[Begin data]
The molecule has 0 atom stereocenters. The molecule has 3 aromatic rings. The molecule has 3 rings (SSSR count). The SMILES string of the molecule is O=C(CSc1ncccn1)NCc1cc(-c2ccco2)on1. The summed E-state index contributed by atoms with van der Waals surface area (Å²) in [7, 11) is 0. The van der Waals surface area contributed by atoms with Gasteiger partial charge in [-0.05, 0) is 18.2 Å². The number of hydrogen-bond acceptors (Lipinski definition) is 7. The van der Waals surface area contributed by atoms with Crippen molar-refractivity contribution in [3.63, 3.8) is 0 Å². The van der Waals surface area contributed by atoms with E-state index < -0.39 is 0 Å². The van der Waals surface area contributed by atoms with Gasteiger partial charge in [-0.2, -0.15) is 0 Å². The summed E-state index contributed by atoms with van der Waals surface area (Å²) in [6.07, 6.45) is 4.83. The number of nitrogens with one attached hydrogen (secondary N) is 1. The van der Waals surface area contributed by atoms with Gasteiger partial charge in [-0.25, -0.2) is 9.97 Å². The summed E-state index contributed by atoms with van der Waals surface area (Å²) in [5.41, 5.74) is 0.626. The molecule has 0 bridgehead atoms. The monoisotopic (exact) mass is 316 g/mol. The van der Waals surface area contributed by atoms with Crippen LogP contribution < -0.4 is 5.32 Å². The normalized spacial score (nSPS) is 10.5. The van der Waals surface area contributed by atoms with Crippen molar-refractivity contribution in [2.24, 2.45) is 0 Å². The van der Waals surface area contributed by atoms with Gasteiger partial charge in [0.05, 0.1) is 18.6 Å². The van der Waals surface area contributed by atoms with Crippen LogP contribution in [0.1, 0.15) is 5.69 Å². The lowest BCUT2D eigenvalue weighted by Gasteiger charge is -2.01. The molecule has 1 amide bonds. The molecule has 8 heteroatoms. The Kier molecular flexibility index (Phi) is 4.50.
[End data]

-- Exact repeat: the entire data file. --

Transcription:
The molecule has 0 atom stereocenters. The molecule has 3 aromatic rings. The molecule has 3 rings (SSSR count). The SMILES string of the molecule is O=C(CSc1ncccn1)NCc1cc(-c2ccco2)on1. The summed E-state index contributed by atoms with van der Waals surface area (Å²) in [7, 11) is 0. The van der Waals surface area contributed by atoms with Gasteiger partial charge in [-0.05, 0) is 18.2 Å². The number of hydrogen-bond acceptors (Lipinski definition) is 7. The van der Waals surface area contributed by atoms with Crippen molar-refractivity contribution in [3.63, 3.8) is 0 Å². The van der Waals surface area contributed by atoms with E-state index < -0.39 is 0 Å². The van der Waals surface area contributed by atoms with Gasteiger partial charge in [-0.2, -0.15) is 0 Å². The summed E-state index contributed by atoms with van der Waals surface area (Å²) in [6.07, 6.45) is 4.83. The number of nitrogens with one attached hydrogen (secondary N) is 1. The van der Waals surface area contributed by atoms with Gasteiger partial charge in [-0.25, -0.2) is 9.97 Å². The summed E-state index contributed by atoms with van der Waals surface area (Å²) in [5.41, 5.74) is 0.626. The molecule has 0 bridgehead atoms. The monoisotopic (exact) mass is 316 g/mol. The van der Waals surface area contributed by atoms with Crippen LogP contribution < -0.4 is 5.32 Å². The normalized spacial score (nSPS) is 10.5. The van der Waals surface area contributed by atoms with Crippen molar-refractivity contribution in [2.24, 2.45) is 0 Å². The van der Waals surface area contributed by atoms with Gasteiger partial charge in [0.05, 0.1) is 18.6 Å². The van der Waals surface area contributed by atoms with Crippen LogP contribution in [0.1, 0.15) is 5.69 Å². The lowest BCUT2D eigenvalue weighted by Gasteiger charge is -2.01. The molecule has 1 amide bonds. The molecule has 8 heteroatoms. The Kier molecular flexibility index (Phi) is 4.50.